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Abstract #4218

Ubiquitous Mitochondrial Creatine Kinase (CKMT1) Drives Malignant Creatine Metabolite Profiles in Human Breast Cancer Cell Lines

Vinay Ayyappan1, Caitlin Tressler1, Menglin Cheng1, Kanchan Sonkar1, Ruoqing Cai1, Michael T. McMahon2, and Kristine Glunde1

1Johns Hopkins University School of Medicine, Baltimore, MD, United States, 2F.M. Kirby Research Center for Functional Brain Imaging, Kennedy Krieger Institute, Baltimore, MD, United States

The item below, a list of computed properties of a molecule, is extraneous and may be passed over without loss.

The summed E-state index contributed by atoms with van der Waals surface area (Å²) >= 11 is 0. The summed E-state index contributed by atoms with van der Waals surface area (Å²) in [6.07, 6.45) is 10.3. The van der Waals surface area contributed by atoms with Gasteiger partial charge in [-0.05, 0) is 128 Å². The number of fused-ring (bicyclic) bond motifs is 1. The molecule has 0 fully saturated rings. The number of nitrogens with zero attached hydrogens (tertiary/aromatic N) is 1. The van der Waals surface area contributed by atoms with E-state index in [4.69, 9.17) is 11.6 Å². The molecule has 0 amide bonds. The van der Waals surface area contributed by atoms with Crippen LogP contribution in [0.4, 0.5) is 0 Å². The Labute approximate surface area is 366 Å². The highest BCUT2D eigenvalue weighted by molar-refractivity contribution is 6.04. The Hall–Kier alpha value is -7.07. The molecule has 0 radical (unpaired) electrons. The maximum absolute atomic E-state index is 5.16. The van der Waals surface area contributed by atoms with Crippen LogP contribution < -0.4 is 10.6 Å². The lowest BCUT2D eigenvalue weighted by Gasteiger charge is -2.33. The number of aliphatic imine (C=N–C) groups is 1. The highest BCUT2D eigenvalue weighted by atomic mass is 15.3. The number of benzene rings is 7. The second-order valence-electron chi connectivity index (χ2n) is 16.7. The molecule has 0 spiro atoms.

Ubiquitous Mitochondrial Creatine Kinase (CKMT1) is a mitochondrial membrane protein that catalyzes the reversible conversion of creatine (Cr) to phosphocreatine (PCr). This study shows that in two triple-negative breast cancer cell lines, CKMT1-overexpression resulted in significant increases in intracellular Cr and PCr and conferred increases in cell viability while decreasing migration, invasion and adhesion. Since CKMT1 has been identified as a prognostic indicator in several cancers, it may play a role in oncogenesis and/or cancer progression. Thus, CKMT1 holds promise as a potential diagnostic marker and/or treatment target whose expression can be monitored using magnetic resonance spectroscopy-detected Cr and PCr levels.

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